Is Your Focus on the Right Things During a Soft Opening?

It is said that you don’t always get a chance to make a first impression again. Yet when opening a new taproom for your brewery, you sort of do. Gathering thoughts from what was learned in opening their original taprooms, brewery owners and managers shared insights with Brewer as to what sticking points having some soft openings can help solve.

Soft openings highlight your problem areas, explained Mother Road Taproom Manager Dylan Prater.

“You begin to see how prepared you are for those operational aspects,” Prater said. “I believe it is important to be transparent with your guests about those issues that arise and to take total ownership over them.”

After starting off small, Bent Paddle’s second location grew exponentially, explained Taproom Manager Pepin Young. First, he said, if you have a great space, think about rebuilding it instead. “If your location’s not great, that’s really when you want to talk about what you can do to find a location that’s going to fit you best,” he added. He said owners should spend a lot of time traveling to other places and not just look for what places are doing right, but look for some places where something isn’t working.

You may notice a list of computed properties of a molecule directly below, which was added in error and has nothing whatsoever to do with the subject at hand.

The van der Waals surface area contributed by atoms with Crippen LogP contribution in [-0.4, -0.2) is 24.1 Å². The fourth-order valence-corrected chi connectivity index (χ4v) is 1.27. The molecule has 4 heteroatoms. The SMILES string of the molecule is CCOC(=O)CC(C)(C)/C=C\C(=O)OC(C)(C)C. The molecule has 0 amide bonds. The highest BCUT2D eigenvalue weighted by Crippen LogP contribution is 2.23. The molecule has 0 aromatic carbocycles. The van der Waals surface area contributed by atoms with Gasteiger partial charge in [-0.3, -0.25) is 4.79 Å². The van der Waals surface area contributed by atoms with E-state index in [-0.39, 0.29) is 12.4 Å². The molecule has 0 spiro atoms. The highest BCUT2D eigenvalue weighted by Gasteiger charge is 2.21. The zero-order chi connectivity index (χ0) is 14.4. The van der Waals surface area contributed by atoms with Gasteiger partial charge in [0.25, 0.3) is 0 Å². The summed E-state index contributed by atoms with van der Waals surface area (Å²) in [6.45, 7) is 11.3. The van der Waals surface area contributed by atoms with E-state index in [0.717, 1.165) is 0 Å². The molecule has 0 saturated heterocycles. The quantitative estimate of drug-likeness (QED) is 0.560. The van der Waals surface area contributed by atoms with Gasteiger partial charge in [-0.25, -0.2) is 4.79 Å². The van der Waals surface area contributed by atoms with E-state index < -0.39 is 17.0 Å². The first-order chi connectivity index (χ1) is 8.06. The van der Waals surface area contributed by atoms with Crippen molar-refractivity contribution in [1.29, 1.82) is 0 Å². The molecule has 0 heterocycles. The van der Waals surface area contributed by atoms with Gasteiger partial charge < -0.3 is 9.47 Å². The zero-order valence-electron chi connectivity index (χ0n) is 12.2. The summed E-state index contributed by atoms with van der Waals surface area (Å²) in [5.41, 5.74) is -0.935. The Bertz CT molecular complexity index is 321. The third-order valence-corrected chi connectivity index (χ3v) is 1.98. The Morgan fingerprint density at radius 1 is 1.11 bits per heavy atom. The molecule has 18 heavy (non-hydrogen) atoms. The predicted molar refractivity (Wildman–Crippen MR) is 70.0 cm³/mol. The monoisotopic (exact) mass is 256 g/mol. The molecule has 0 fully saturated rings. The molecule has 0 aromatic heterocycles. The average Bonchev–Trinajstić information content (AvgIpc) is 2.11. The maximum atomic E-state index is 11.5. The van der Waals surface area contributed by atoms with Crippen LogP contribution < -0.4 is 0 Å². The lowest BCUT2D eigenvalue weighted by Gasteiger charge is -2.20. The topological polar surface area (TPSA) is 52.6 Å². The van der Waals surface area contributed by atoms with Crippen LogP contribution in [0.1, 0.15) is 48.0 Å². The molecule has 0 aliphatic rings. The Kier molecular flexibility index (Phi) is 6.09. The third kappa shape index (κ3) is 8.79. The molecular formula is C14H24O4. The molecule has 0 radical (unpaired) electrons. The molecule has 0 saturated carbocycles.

“Then just make sure you’re not making the same missteps,” he said.

READ MORE: Does Your Taproom Create Multiple Revenue Streams?

After two and a half years of success with two Brooklyn taprooms, TALEA Beer Co. announced more taproom expansion with two new Manhattan taprooms to open by the end of 2023. Founders Tara Darland and LeAnn Hankinson explained that little things, like making controls easy to access and manipulate, such as dimmable switches in an easy-to-reach area where you can see the lights you are dimming are important to think about.

“It’s crucial to give the staff the opportunity to get to know the space and to understand how much product you will use on a busy night,” they said. “For example, how many backstocked glasses do you need? What’s a typical replenishment period for hand towels?”

The same goes for things such as having dark surfaces along a delivery path where hand trucks could tend to leave a lot of marks.

“(Don’t) over-designing the back bar or storage areas,” they said. “You need to open and see the natural flow of things before putting every napkin box and glass in place.”

Prater cautioned that the biggest snag of soft openings is that you focus so much on the operational issues that the guest experience can detract.

“It is important to still focus on the guest interactions,” he said, “allow them a window into the errors that may be detracting from their experience.

“Listen to the guests.”

Photo courtesy TALEA Beer Co.

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